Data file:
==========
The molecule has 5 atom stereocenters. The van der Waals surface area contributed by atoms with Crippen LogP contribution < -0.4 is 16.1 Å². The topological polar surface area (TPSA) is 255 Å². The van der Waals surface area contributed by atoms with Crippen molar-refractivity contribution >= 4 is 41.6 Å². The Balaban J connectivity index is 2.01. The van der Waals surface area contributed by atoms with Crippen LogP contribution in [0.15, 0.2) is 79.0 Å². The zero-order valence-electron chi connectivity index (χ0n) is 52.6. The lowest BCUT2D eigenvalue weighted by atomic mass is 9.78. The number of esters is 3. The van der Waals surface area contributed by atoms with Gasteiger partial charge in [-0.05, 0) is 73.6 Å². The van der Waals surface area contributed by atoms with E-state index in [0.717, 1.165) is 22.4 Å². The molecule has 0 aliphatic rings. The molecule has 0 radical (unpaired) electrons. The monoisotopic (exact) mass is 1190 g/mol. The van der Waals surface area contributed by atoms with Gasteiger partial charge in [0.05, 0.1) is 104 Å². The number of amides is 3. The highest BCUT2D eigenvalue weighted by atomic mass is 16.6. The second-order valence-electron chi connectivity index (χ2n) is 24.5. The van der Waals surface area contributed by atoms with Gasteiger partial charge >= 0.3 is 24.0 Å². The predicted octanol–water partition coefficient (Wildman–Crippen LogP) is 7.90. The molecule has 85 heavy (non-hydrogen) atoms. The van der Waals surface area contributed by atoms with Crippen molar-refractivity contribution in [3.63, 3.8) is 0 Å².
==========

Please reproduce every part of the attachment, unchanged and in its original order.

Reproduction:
The molecule has 5 atom stereocenters. The van der Waals surface area contributed by atoms with Crippen LogP contribution < -0.4 is 16.1 Å². The topological polar surface area (TPSA) is 255 Å². The van der Waals surface area contributed by atoms with Crippen molar-refractivity contribution >= 4 is 41.6 Å². The Balaban J connectivity index is 2.01. The van der Waals surface area contributed by atoms with Crippen LogP contribution in [0.15, 0.2) is 79.0 Å². The zero-order valence-electron chi connectivity index (χ0n) is 52.6. The lowest BCUT2D eigenvalue weighted by atomic mass is 9.78. The number of esters is 3. The van der Waals surface area contributed by atoms with Gasteiger partial charge in [-0.05, 0) is 73.6 Å². The van der Waals surface area contributed by atoms with E-state index in [0.717, 1.165) is 22.4 Å². The molecule has 0 aliphatic rings. The molecule has 0 radical (unpaired) electrons. The monoisotopic (exact) mass is 1190 g/mol. The van der Waals surface area contributed by atoms with Gasteiger partial charge in [0.05, 0.1) is 104 Å². The number of amides is 3. The highest BCUT2D eigenvalue weighted by atomic mass is 16.6. The second-order valence-electron chi connectivity index (χ2n) is 24.5. The van der Waals surface area contributed by atoms with Gasteiger partial charge >= 0.3 is 24.0 Å². The predicted octanol–water partition coefficient (Wildman–Crippen LogP) is 7.90. The molecule has 85 heavy (non-hydrogen) atoms. The van der Waals surface area contributed by atoms with Crippen molar-refractivity contribution in [3.63, 3.8) is 0 Å².